Went out for dinner tonight, we notice the crowds not quite as large as on the weekend, but still busy. On our way to dinner, ran across another religious celebration where they were carrying a statue of Mary. We noticed the swaying of the platform, this is from the men underneath waking step by step causing the swaying.

Beautiful colours in the evening and we stop in a local square to enjoy life going by.

Monday, June 11th and we head out to the Alcazaba. Our guide book says that if you can’t make it to Granada to visit the Alhambra, these is second best! This is a palace/fortress from the 11th century Moorish period. It is mostly built of limestone, which crumbles easily and has required frequent rebuilding throughout its existence. The palace was largely restored in 1930. Nice to meander around the fortified walls with good views of the city. There were some decorated rooms (ceilings, some fountains) to view, but must admit, doesn’t come close to the Alhambra. It is said that in ancient times the sea reached the lower walls of the fortress. We have read that the land upon which the port shops and walkway, along with the park are all built on reclaimed land.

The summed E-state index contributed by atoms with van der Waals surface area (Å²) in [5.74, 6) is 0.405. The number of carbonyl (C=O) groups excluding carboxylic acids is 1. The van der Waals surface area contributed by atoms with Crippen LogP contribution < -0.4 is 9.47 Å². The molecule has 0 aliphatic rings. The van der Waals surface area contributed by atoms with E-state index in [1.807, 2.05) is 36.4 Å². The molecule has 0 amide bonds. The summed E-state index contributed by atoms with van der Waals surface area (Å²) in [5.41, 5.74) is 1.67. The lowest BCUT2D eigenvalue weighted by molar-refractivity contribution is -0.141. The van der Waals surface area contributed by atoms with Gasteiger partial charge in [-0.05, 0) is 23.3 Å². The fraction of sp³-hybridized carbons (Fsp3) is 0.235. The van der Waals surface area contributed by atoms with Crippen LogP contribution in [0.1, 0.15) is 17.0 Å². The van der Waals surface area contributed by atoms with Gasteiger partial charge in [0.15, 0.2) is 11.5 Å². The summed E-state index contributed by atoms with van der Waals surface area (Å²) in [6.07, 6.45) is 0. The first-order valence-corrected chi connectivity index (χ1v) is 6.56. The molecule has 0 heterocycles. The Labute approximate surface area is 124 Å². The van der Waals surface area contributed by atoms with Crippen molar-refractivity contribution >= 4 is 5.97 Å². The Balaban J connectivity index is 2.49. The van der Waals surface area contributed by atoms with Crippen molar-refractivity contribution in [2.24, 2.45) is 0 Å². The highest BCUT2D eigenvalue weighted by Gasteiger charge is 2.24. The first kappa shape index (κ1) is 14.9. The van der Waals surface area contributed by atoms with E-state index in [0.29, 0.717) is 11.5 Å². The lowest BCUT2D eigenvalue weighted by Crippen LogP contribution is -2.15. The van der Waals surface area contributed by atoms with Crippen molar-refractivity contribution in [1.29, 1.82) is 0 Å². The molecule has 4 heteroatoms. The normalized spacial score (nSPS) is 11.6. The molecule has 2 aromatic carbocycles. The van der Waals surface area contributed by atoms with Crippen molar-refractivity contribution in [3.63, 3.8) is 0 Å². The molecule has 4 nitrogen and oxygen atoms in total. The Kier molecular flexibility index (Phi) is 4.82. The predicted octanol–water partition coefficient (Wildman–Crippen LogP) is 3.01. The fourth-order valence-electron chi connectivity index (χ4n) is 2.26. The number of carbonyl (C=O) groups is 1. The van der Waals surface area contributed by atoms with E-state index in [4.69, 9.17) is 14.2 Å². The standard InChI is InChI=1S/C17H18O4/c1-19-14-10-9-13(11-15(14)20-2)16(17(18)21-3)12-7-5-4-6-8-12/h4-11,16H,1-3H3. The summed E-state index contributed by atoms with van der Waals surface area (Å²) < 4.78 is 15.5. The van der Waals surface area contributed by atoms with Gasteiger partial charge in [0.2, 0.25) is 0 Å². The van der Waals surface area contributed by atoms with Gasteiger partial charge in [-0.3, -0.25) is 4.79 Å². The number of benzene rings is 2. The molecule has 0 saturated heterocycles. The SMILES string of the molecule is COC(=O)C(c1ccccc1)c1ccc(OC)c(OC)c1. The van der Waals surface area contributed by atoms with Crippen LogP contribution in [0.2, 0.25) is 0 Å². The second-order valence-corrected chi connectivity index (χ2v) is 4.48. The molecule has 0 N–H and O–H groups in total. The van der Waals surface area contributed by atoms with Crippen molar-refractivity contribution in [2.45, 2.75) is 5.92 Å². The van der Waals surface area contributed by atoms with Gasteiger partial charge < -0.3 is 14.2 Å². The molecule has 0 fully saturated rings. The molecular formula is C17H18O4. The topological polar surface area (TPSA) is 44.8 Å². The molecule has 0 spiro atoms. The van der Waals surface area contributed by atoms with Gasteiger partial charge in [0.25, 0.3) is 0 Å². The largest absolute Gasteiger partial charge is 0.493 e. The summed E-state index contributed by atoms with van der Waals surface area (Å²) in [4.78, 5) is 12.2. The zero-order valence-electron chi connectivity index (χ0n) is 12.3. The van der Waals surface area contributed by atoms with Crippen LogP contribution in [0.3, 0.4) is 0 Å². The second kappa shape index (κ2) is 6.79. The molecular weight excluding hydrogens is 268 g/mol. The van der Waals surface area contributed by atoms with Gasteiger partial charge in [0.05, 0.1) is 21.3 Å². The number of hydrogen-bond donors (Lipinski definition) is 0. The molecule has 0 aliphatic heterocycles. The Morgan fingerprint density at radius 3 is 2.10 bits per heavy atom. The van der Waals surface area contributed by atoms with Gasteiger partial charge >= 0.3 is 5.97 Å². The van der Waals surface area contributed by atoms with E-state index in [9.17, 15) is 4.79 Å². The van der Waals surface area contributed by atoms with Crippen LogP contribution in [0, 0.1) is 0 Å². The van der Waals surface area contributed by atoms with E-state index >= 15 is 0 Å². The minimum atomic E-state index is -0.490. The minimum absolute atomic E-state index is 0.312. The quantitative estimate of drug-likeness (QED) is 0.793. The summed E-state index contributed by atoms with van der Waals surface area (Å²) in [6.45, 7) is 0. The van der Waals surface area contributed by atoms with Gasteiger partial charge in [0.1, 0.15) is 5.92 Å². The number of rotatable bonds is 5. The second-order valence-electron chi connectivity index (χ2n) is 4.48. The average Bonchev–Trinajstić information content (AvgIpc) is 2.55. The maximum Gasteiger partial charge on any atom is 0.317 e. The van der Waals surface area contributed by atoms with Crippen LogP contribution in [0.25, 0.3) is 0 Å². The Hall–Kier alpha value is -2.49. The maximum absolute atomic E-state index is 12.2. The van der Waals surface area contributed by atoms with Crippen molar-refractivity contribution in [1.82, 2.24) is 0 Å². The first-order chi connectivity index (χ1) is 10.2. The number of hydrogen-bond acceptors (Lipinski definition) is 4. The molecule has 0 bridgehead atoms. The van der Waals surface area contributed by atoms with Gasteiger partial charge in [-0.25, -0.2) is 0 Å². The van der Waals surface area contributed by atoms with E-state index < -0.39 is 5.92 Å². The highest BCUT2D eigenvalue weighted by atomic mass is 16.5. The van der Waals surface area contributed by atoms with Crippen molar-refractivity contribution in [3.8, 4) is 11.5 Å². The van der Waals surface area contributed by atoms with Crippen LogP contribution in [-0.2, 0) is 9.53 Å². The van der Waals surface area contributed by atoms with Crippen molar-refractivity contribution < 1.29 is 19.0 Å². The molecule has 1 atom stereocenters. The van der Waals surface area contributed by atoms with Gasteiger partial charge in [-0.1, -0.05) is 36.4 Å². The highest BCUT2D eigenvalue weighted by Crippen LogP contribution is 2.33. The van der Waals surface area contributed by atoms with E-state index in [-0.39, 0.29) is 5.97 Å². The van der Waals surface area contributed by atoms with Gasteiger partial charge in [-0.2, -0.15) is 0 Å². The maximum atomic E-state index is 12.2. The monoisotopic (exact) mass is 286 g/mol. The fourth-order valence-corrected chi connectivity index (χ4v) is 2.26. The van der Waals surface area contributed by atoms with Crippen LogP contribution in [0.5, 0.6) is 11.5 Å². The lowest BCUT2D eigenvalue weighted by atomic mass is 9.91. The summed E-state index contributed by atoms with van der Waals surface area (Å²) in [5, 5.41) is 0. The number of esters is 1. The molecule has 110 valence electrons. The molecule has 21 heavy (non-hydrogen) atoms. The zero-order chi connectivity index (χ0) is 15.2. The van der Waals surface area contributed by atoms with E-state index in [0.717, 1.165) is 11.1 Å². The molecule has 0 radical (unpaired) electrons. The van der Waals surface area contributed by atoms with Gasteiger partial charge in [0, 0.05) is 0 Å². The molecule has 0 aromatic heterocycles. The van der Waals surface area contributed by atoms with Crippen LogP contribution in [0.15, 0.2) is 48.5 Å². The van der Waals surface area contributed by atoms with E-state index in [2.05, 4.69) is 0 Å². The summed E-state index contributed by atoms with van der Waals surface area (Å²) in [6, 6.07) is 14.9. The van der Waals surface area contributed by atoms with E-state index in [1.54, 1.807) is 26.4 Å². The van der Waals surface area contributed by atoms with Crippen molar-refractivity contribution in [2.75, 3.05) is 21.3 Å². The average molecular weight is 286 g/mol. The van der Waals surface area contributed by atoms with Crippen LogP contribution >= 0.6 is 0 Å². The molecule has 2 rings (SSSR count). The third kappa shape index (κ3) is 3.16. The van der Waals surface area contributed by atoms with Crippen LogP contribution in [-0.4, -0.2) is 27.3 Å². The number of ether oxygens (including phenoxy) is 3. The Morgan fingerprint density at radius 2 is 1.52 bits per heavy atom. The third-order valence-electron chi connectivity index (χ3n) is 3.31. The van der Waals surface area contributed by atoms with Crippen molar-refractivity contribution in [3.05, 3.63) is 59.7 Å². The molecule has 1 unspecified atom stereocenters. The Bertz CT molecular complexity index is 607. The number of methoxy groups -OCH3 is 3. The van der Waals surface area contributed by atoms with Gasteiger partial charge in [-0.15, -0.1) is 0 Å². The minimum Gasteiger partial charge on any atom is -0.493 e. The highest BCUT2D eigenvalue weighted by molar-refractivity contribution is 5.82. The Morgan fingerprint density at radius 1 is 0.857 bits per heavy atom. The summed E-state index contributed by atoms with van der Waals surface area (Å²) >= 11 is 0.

Our next stop is the Centre Pompidou, Malaga which is a branch of the Pompidou Centre in Paris. It opened in 2015 on the port and is housed in a low modern building which is topped with a multicoloured cube. A wonderful selection of art by multiple artists.

We decide to see if we can find a table at the famous Bodegas El Pimpi for lunch. When we arrive the outdoor area is jammed packed with patrons, but inside we are able to scoop a table. Actually, considering it is 28 degrees outside, quite happy to be indoors. Great service, even though this place is packed. The interior of the restaurant is a rabbit’s warren of rooms, containing tables and a couple of the rooms are bars only. The walls are decorated with old “feria” (fair) posters and photos of famous visitors, including of course, Antonio Banderas a native son of Malaga.

Nice dinner out tonight, once again…..going to be hard to get back to cooking our own meals!

Picked up by a driver on Tuesday morning, June 12th and flew to Paris where we had a two hour layover, then a flight to Amsterdam. We have tomorrow to spend wandering around Amsterdam. We have been here on several previous occasions, but do not tire of this vibrant city. A little hard not to say “gracias” after a month in Spain. We will be back home in Calgary on Thursday, June 14th and although we have had a wonderful trip its always nice to get back home.

This is my last post for this trip and I hope readers have enjoyed reading our adventures as much as enjoy writing about them. I alway do a photo book of our various trips when I get home and I use a lot of the narrative from my blog for these books. Good memories!